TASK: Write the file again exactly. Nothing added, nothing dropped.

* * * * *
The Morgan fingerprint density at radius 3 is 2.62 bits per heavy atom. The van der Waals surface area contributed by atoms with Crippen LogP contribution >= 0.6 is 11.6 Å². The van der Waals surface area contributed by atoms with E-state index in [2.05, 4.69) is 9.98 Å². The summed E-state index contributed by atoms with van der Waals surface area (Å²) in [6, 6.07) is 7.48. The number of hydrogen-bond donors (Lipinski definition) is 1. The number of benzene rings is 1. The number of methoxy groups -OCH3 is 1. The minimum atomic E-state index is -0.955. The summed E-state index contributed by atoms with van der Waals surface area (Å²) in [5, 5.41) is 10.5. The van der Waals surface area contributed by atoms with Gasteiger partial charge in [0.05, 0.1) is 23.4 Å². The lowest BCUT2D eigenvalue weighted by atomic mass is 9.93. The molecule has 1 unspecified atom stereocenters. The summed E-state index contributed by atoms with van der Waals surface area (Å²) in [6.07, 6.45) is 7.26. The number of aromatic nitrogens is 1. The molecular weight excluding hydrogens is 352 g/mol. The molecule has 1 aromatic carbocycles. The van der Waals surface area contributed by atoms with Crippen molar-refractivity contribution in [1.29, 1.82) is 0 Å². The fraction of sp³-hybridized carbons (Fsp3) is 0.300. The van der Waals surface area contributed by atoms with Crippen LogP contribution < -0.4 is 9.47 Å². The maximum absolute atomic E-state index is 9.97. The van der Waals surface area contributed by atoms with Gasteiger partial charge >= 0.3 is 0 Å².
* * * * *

The Morgan fingerprint density at radius 3 is 2.62 bits per heavy atom. The van der Waals surface area contributed by atoms with Crippen LogP contribution >= 0.6 is 11.6 Å². The van der Waals surface area contributed by atoms with E-state index in [2.05, 4.69) is 9.98 Å². The summed E-state index contributed by atoms with van der Waals surface area (Å²) in [6, 6.07) is 7.48. The number of hydrogen-bond donors (Lipinski definition) is 1. The number of benzene rings is 1. The number of methoxy groups -OCH3 is 1. The minimum atomic E-state index is -0.955. The summed E-state index contributed by atoms with van der Waals surface area (Å²) in [5, 5.41) is 10.5. The van der Waals surface area contributed by atoms with Gasteiger partial charge in [0.05, 0.1) is 23.4 Å². The lowest BCUT2D eigenvalue weighted by atomic mass is 9.93. The molecule has 1 unspecified atom stereocenters. The summed E-state index contributed by atoms with van der Waals surface area (Å²) in [6.07, 6.45) is 7.26. The number of aromatic nitrogens is 1. The molecular weight excluding hydrogens is 352 g/mol. The molecule has 1 aromatic carbocycles. The van der Waals surface area contributed by atoms with Crippen molar-refractivity contribution in [1.29, 1.82) is 0 Å². The fraction of sp³-hybridized carbons (Fsp3) is 0.300. The van der Waals surface area contributed by atoms with Crippen LogP contribution < -0.4 is 9.47 Å². The maximum absolute atomic E-state index is 9.97. The van der Waals surface area contributed by atoms with Gasteiger partial charge >= 0.3 is 0 Å².